• Review the individual products passing through the process to identify improvements that can be made by redesign of the product, to reduce (or eliminate) the cost that process adds, or to standardize the components, tooling or methods used.
  • Generically (long term)
    • Analyze the flow of products through the facilities of the factory to assess the overall efficiency, and whether the most important products have priority for the most efficient process or machine. This means maximizing throughout for the most profitable products. This requires knowledge of statistical analysis and queuing theory, and of facilities positional layout.
    • Training of new workers in the techniques required to operate the machines or assembly processes.
    • Project planning to achieve timely introduction of new products and processes or changes to them.
    • Generally, a good understanding of the structure and operation of the wider elements of the company, such as sales, purchasing, planning, design and finance; including good communication skills. Modern practice also requires good skills in participation in multi-disciplinary teams.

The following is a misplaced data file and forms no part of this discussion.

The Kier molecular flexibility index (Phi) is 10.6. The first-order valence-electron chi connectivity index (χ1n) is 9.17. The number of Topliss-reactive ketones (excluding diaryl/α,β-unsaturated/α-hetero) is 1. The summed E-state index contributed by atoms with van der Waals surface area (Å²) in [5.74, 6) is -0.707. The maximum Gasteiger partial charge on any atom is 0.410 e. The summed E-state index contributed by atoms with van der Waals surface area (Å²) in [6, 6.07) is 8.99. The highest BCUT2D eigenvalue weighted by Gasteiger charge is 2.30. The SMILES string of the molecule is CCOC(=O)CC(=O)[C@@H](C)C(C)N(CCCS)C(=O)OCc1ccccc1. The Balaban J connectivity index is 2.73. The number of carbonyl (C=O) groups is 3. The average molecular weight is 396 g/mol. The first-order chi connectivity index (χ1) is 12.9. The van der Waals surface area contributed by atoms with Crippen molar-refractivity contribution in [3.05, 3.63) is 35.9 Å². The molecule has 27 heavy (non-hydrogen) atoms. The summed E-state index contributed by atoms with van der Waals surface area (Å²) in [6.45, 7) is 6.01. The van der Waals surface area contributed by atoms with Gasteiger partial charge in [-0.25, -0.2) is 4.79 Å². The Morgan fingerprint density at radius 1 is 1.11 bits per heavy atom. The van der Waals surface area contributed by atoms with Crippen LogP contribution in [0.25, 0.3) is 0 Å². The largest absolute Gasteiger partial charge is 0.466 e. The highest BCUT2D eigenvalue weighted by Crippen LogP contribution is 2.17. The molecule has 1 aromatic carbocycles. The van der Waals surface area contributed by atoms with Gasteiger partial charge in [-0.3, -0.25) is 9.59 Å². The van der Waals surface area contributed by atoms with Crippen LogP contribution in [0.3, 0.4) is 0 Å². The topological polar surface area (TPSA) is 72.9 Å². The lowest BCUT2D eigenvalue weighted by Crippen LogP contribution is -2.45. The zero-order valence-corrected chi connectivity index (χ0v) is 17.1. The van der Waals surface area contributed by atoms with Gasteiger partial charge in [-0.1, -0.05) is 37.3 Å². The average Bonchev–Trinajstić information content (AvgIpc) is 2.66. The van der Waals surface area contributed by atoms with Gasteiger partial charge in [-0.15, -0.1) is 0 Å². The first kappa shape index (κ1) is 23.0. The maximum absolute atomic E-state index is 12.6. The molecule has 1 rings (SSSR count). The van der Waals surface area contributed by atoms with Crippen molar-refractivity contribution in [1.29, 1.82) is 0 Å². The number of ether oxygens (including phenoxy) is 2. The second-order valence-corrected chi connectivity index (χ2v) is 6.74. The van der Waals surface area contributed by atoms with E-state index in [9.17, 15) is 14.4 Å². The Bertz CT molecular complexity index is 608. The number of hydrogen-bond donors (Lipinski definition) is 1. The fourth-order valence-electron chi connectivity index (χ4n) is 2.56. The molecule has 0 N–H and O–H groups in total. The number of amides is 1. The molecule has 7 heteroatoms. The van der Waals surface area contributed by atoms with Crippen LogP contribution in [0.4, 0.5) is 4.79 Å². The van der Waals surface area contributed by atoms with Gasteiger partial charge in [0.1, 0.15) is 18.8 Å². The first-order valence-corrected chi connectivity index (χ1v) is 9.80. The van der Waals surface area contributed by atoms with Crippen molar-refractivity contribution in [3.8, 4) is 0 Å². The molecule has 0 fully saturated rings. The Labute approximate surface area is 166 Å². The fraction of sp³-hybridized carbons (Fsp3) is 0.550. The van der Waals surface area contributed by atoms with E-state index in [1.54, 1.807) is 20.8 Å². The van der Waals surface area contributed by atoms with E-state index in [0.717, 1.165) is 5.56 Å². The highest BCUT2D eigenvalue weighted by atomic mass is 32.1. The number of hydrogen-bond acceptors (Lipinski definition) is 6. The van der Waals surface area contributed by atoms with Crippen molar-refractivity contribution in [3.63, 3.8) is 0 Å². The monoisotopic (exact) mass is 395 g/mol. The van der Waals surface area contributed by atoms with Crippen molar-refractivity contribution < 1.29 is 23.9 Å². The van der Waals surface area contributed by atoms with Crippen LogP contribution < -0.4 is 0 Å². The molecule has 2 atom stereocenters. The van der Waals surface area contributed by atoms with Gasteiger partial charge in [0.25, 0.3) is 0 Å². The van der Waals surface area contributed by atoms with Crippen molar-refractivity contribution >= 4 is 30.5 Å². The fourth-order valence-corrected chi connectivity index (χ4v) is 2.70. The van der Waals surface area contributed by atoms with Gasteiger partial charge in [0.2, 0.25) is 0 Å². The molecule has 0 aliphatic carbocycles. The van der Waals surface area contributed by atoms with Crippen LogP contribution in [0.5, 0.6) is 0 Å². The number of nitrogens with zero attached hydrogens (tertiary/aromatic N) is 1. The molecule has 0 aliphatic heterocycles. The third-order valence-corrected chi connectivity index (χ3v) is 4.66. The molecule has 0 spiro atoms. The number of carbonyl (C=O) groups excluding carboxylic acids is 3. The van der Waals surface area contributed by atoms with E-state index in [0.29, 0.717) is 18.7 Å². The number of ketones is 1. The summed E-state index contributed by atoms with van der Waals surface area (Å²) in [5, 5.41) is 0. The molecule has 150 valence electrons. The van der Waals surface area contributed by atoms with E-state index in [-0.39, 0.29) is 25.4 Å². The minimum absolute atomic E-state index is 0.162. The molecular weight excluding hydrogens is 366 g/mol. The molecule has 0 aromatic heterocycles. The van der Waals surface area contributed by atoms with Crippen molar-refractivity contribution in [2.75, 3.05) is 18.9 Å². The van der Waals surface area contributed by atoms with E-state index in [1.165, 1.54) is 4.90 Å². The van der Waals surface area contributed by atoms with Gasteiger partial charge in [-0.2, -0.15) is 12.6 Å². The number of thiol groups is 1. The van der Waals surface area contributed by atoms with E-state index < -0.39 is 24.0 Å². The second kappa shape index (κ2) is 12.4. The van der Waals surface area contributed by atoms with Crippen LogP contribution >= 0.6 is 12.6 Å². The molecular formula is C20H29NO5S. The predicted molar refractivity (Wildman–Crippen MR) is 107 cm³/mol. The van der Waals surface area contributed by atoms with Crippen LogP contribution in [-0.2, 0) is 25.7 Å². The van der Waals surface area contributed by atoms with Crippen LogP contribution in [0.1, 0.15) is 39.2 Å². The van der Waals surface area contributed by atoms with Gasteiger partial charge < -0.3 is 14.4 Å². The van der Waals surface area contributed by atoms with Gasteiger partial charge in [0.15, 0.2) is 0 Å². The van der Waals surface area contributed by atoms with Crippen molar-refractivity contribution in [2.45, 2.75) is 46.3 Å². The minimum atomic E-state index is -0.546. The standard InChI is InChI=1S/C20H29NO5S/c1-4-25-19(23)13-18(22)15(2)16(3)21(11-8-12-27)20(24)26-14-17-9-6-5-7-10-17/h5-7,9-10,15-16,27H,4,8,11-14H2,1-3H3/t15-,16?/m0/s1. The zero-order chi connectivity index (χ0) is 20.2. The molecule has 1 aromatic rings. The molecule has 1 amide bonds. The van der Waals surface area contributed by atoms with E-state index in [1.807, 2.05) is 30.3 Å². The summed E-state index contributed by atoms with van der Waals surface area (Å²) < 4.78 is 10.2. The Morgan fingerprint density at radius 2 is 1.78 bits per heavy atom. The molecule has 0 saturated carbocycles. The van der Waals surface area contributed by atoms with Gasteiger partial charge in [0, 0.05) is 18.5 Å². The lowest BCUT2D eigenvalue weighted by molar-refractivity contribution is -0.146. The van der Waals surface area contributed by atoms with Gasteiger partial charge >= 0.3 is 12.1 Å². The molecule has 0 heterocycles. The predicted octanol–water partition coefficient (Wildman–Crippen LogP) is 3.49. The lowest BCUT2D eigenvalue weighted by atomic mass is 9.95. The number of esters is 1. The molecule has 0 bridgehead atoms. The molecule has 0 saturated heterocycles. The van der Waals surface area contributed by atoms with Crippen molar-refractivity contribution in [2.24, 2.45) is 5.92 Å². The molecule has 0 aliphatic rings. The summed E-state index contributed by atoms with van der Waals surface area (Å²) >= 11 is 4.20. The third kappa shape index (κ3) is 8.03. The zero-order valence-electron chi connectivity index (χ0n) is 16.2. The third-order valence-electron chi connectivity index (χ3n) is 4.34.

Value engineering

Value engineering is based on the proposition that in any complex product, 80 percent of the customers need 20 percent of the features. By focusing on product development, one can produce a superior product at a lower cost for the major part of a market. When a customer needs more features, they are sold to them as options. This approach is valuable in complex electromechanical products such as computer printers, in which the engineering is a major product cost.

To reduce a project's engineering and design costs, it is frequently factored into subassemblies that are designed and developed once and reused in many slightly different products. For example, a typical tape-player has a precision injection-molded tape-deck produced, assembled and tested by a small factory, and sold to numerous larger companies as a subassembly. The tooling and design expense for the tape deck is shared over many products that can look quite different. All that the other products need are the necessary mounting holes and electrical interface.

Quality control and quality assurance

Quality control is a set of measures taken to ensure that defective products or services are not produced, and that the design meets performance requirements. Quality assurance covers all activities from design, development, production, installation, servicing and documentation. This field introduced the rules “fit for purpose” and “do it right the first time.”